By Eugene Field
Little Boy Blue

The little toy dog is covered with dust,
But sturdy and stanch he stands;
And the little toy soldier is red with rust,
And his musket moulds in his hands.
Time was when the little toy dog was new,
And the soldier was passing fair;
And that was the time when our Little Boy Blue
Kissed them and put them there.

"Now, don't you go till I come," he said,
"And don't you make any noise!"
So, toddling off to his trundle-bed,
He dreamt of the pretty toys;
And, as he was dreaming, an angel song
Awakened our Little Boy Blue---
Oh! the years are many, the years are long,
But the little toy friends are true!

Ay, faithful to Little Boy Blue they stand,
Each in the same old place---
Awaiting the touch of a little hand,
The smile of a little face;
And they wonder, as waiting the long years through
In the dust of that little chair,
What has become of our Little Boy Blue,
Since he kissed them and put them there.
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By A Customer on November 12, 1997
Format: Hardcover
One of my very favorite books of my childhood. The copy I have was given to my mother in her childhood, and she read the poems to me. This book introduced me to not only some wonderful poetry, but also to the amazing artwork of Maxfield Parrish. I'm delighted that Scribner's has reissued the book in the original design.
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Format: Hardcover
This was a book from my childhood and which I have searched for many years. So happy to find it at Amazon's. Maxfield Parrish, the illustrator , with his imagination was the right choice for this book of poetry. Eugene Field's love of children and the sadness which was part of his life makes the poetry memorable.
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Format: Hardcover Verified Purchase
I purchased this copy of Poems of Childhood by Eugene Field because it said that it was illustrated by Maxfield Parrish. Even the picture of the book cover here features an image of a Maxfield Parrish painting. While I am happy to have my own copy of the poems finally, I am quite disappointed that it does not include the images that were implied to be included in the book. This company got my business because their item for sale was mis-represented in its presentation online. It's not clear to me if this was because of how the company or Amazon advertised the item.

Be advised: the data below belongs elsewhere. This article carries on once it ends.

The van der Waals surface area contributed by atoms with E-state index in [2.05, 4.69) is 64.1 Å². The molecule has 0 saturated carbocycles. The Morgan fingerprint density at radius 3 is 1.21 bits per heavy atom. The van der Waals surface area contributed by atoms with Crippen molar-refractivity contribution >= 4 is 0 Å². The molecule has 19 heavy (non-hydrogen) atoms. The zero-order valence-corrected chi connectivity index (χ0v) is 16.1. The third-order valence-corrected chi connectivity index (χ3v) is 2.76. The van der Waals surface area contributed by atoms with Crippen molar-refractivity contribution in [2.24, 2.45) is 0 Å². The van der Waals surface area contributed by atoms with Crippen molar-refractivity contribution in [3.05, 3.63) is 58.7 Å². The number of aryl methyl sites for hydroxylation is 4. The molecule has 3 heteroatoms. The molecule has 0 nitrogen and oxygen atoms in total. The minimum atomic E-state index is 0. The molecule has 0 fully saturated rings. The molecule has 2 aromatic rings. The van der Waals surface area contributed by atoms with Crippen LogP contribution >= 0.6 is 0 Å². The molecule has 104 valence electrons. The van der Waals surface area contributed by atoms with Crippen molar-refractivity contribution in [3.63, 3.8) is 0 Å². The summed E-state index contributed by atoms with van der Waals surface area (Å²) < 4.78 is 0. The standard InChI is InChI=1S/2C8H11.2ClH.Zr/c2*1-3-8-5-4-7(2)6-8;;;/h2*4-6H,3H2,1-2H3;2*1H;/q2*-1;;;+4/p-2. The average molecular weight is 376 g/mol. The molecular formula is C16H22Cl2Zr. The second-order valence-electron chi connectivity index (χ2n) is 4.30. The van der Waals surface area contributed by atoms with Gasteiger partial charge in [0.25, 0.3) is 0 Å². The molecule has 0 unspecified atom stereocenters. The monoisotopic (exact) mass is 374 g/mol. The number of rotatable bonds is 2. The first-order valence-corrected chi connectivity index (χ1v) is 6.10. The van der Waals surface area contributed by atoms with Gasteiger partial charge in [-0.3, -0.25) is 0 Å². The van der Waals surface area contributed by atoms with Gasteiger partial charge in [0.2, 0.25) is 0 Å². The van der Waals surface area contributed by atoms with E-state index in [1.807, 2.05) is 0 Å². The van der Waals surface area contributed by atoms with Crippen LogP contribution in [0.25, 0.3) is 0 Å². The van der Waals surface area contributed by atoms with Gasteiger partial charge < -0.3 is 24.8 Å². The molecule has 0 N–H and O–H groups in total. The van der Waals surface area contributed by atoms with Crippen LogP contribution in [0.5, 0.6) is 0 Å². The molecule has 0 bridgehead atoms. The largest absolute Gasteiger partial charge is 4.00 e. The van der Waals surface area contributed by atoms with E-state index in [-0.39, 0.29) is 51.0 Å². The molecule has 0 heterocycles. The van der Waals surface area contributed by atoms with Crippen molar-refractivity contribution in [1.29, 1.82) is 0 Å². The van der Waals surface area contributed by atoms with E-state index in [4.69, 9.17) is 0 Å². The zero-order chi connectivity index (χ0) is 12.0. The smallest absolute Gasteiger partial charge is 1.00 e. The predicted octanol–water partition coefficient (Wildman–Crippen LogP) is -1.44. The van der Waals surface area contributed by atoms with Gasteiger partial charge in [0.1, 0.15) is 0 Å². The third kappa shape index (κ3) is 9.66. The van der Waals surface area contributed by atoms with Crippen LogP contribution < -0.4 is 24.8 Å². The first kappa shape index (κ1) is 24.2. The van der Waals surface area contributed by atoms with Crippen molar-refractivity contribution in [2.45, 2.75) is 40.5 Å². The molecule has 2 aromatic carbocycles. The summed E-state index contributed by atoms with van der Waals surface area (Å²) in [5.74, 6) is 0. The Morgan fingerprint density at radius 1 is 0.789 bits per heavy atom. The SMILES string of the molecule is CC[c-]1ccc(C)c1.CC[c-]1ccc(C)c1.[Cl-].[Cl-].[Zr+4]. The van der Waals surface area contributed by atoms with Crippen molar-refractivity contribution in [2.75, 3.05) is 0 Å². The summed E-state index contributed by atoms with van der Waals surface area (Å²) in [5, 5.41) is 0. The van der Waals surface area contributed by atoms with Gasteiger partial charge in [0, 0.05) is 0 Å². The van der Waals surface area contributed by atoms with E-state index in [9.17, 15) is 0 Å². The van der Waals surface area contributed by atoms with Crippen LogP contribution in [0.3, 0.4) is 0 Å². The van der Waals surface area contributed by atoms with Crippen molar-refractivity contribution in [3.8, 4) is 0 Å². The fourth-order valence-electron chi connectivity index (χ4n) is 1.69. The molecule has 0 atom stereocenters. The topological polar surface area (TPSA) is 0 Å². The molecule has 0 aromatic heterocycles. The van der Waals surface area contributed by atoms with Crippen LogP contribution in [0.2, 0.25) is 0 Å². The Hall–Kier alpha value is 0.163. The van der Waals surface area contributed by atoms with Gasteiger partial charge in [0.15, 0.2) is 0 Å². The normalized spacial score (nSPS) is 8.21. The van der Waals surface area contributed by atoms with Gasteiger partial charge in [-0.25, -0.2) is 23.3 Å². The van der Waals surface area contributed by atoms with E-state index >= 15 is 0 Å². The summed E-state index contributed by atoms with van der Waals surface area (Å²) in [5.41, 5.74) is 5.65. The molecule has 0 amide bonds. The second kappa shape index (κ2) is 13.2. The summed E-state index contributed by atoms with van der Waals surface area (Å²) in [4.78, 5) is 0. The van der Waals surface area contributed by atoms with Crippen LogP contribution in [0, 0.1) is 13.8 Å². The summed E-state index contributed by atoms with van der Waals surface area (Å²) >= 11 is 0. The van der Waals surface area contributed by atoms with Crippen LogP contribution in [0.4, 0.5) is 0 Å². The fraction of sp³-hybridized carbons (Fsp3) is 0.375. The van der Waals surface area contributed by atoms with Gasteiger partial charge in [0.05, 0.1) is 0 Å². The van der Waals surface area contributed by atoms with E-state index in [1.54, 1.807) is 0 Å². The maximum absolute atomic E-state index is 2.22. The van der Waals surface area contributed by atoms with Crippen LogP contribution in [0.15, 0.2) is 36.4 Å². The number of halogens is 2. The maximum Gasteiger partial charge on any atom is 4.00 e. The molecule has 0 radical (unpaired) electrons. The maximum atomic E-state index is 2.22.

~ Renee
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Verified Purchase
The poems in this collection are somewhat old fashioned and in places somewhat sad. I've heard that Mr. Field lost a child and this explains some of the wistfulness and sadness of some of the poems. The poems are sweet without being cloying and reflect a father's delight in childhood and children. My main desire to write this review is to encourage anyone thinking of buying it to buy it in the hardcover edition with the fabulous Maxfield Parrish full color pictures. There are 10 full page color pictures in all and I believe they are unique to this book, as I've only seen a couple of them in collections of Parrish's illustrations. The colors are true--Parrish's color palette was often very subtle. There are some sideways nudes, but these are not distasteful, being handled in a way that illustrates the freedom of youth (The children look nonsexual, as if the sexual parts of their bodies didn't exist). I heartily recommend this book for the gentle poems and the marvelous pictures. So hold out for the hardcover and find one with the Parrish pictures.